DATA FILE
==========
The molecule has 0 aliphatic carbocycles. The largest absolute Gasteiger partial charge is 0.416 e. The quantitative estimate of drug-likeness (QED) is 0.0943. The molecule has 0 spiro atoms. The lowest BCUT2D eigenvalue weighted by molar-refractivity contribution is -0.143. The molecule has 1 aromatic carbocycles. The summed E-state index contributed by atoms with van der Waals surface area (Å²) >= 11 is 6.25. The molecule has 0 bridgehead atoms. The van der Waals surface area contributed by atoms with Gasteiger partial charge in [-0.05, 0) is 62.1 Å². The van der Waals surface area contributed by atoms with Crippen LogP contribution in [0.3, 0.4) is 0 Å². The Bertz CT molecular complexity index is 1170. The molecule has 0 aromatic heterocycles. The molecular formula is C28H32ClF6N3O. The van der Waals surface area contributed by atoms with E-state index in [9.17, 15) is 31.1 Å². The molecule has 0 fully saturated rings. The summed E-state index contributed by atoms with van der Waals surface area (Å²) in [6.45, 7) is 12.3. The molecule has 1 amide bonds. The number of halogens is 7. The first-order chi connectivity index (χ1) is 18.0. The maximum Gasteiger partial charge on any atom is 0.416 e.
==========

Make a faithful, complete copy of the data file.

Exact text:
The molecule has 0 aliphatic carbocycles. The largest absolute Gasteiger partial charge is 0.416 e. The quantitative estimate of drug-likeness (QED) is 0.0943. The molecule has 0 spiro atoms. The lowest BCUT2D eigenvalue weighted by molar-refractivity contribution is -0.143. The molecule has 1 aromatic carbocycles. The summed E-state index contributed by atoms with van der Waals surface area (Å²) >= 11 is 6.25. The molecule has 0 bridgehead atoms. The van der Waals surface area contributed by atoms with Gasteiger partial charge in [-0.05, 0) is 62.1 Å². The van der Waals surface area contributed by atoms with Crippen LogP contribution in [0.3, 0.4) is 0 Å². The Bertz CT molecular complexity index is 1170. The molecule has 0 aromatic heterocycles. The molecular formula is C28H32ClF6N3O. The van der Waals surface area contributed by atoms with E-state index in [9.17, 15) is 31.1 Å². The molecule has 0 fully saturated rings. The summed E-state index contributed by atoms with van der Waals surface area (Å²) in [6.45, 7) is 12.3. The molecule has 1 amide bonds. The number of halogens is 7. The first-order chi connectivity index (χ1) is 18.0. The maximum Gasteiger partial charge on any atom is 0.416 e.